Video report by ITV News Sports Editor Steve Scott
Former Olympic gymnast Louis Smith has spoken out about a "culture of fear" within British Gymnastics amid a storm of abuse allegations in the sport.
In an Instagram post, the retired artistic gymnast said only "the outright best gymnasts" felt able to speak out about issues at an elite level without repercussions.
The stinging criticism came after ITV News revealed allegations of abuse and bullying by gymnastics coaches at various levels of the sport - including an eight-year-old girl who said coaches screamed in her face during training.
Paige Southern-Reason says she has already experienced abuse in the sport she loves:
Following ITV News' reports, British Gymnastics has launched an internal review, but Smith slammed the organisation for being too "scared to taint their image" to deal with complaints.
In two videos entitled "Gymnast alliance", Smith - a multi medal-winning athlete - said some coaches in the sport are "wrong 'uns" adding "change is needed".
"Gymnastics is a very, very hard sport so coaches - especially elite coaches - need to be able to push us to our very best," he said adding: "When you're young, sometimes that approach from a coach blurs the lines between a coach who is a hard but good coach [and] a coach being too pushy, abusive, not understanding."
On the complaints procedure against coaches, Smith said: "The idea of a gymnast asking for help from British Gymnastics is baffling."
The 31-year-old added: "If they had an issue, they wouldn't know who to talk to about it, who to approach [...] to get it heard and resolved - especially with no repercussions coming back on them and affecting their future competitions."
Announcing an independent review at the organisation earlier this week, CEO of British Gymnastics Jane Allen said: "The British Gymnastics Integrity Unit is set up to investigate all allegations when reported or identified by our national network of club and regional Welfare Officers."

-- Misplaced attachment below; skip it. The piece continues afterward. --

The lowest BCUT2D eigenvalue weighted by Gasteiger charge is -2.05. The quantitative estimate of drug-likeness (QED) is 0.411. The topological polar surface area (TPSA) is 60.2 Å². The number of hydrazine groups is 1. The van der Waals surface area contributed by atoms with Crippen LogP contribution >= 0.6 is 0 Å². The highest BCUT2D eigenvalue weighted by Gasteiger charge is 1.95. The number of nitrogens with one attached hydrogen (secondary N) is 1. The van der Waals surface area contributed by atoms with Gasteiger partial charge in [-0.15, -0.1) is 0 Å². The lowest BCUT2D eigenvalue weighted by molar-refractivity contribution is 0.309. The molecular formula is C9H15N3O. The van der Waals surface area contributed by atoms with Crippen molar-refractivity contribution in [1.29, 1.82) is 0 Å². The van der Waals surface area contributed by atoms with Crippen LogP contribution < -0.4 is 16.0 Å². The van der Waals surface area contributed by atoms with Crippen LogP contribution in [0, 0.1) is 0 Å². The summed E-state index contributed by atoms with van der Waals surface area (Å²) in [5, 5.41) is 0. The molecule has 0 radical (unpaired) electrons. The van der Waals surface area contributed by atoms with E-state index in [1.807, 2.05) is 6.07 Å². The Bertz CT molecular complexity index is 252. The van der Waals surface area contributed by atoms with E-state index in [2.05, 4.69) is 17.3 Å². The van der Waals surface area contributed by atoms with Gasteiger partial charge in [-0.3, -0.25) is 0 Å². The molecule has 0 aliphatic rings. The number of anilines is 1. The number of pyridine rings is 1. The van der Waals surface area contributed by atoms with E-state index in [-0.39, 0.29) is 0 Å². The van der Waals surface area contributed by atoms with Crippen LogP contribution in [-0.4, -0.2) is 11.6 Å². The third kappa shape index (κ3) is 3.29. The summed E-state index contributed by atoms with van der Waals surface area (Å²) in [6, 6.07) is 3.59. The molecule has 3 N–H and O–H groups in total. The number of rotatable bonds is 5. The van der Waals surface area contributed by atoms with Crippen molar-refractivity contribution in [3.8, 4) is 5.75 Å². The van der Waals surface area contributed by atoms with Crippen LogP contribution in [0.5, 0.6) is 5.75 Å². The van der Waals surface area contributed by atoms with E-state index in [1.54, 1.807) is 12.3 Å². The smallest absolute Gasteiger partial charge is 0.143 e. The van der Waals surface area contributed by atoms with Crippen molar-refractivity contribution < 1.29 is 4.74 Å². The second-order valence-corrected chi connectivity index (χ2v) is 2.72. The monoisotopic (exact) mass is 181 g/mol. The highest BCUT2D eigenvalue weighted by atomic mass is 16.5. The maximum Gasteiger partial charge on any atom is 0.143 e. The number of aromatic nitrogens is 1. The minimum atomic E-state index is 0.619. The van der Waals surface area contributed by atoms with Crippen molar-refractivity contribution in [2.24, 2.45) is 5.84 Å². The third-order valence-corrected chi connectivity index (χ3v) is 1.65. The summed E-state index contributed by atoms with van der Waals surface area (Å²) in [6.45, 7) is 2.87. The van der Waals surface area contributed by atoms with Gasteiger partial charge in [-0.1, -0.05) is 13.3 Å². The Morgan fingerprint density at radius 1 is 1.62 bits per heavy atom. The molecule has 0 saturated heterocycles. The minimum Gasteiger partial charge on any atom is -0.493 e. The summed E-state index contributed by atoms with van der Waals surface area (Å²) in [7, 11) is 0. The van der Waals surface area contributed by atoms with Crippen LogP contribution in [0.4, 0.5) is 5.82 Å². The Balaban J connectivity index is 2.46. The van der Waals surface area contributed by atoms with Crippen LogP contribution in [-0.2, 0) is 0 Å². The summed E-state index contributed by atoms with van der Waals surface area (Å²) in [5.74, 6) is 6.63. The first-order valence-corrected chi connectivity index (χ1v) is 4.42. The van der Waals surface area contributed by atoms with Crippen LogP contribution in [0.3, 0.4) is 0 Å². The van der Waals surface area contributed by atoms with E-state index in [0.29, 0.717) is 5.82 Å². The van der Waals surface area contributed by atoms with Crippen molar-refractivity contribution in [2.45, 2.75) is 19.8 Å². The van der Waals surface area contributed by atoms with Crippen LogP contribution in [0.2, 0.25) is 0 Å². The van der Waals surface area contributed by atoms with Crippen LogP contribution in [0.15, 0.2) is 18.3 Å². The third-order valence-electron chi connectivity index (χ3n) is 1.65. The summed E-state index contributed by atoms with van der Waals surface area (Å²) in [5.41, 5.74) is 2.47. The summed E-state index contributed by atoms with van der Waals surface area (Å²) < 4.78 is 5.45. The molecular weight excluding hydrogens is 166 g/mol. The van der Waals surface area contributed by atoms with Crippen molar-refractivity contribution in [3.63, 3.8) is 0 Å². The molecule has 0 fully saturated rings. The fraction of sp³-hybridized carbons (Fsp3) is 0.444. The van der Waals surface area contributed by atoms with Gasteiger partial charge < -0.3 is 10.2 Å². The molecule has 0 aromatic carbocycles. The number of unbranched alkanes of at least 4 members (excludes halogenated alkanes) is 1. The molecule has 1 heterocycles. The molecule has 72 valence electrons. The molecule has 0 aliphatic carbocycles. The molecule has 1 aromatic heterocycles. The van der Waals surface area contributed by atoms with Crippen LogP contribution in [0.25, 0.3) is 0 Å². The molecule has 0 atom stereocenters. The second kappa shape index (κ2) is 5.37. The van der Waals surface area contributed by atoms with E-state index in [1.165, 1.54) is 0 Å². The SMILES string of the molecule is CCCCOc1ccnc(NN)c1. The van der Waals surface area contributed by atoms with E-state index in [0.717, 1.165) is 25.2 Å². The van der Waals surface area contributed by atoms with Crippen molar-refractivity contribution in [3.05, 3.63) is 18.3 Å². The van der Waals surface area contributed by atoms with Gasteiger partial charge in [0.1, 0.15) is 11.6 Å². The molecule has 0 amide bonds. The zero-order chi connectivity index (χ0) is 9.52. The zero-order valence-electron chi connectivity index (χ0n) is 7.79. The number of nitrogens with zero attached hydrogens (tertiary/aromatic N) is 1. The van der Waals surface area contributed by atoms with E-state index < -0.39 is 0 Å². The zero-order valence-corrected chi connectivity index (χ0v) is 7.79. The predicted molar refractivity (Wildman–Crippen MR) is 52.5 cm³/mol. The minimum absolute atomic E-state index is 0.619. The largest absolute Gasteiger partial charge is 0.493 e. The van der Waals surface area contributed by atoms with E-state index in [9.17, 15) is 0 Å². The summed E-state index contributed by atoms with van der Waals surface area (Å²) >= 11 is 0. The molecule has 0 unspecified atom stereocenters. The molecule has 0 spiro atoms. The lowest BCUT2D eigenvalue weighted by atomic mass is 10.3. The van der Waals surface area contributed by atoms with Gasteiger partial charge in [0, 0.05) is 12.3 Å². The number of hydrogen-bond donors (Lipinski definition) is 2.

Ms Allen conceded, however: "It is clear that gymnasts did not feel they could raise their concerns to British Gymnastics."
In the video, Smith called for an "objective" selection process - that he says is in place in other sports and in gymnastics elsewhere around the world - in order to make the complaint procedure effective for athletes.
The current selection procedure relies on "the discretion of the coaches," said Smith.
The silver-medallist said the current "subjective selection criteria" means "you have to be one of the outright best gymnasts if you want to speak up".
He added: "No gymnast knows the way to get an issue like that resolved in a way that does not come back on and affect the gymnast."
Gymnasts tells ITV News about a 'culture of fear' within the sport
A "culture of fear" within elite gymnastics is something Jay Thompson - who is taking a break from the sport because of depression - has also experienced.
The former Junior and European British champion told ITV News he competed through one competition with a potential stress fracture in each leg.
"I had chronic shin pain [...] and they wouldn't scan me before the competition because they needed me.
"I competed in a lot of pain, to the point where I was crying."
By just speaking out about his experience, the young gymnast fears repercussions: "If I'm honest this will probably have a big impact on my career, potentially, career ending just speaking about it."
Athlete Georgia Pickles recalls a similar experience in her gymnastics training
Former gymnast Georgia Pickles also recounts being made to carry on whilst in pain.
She told ITV News: "I did a spin on the low beam and I fractured my foot.
"I remember crying and crying.
"They clearly didn't believe me because they said 'if your foot hurt that much then you can stop but the alternative is climbing the rope'".
Georgia explains "the rope" was "16 ft high, tied to the ceiling".
As a national standard competitor in both gymnastics and pole vault, she says the culture is not the norm in professional sport.
"In gymnastics the contrast is, it's not athlete first, it's which coaches can take gymnasts to the Olympics and it suddenly starts becoming less about the athletes and more about the coaches."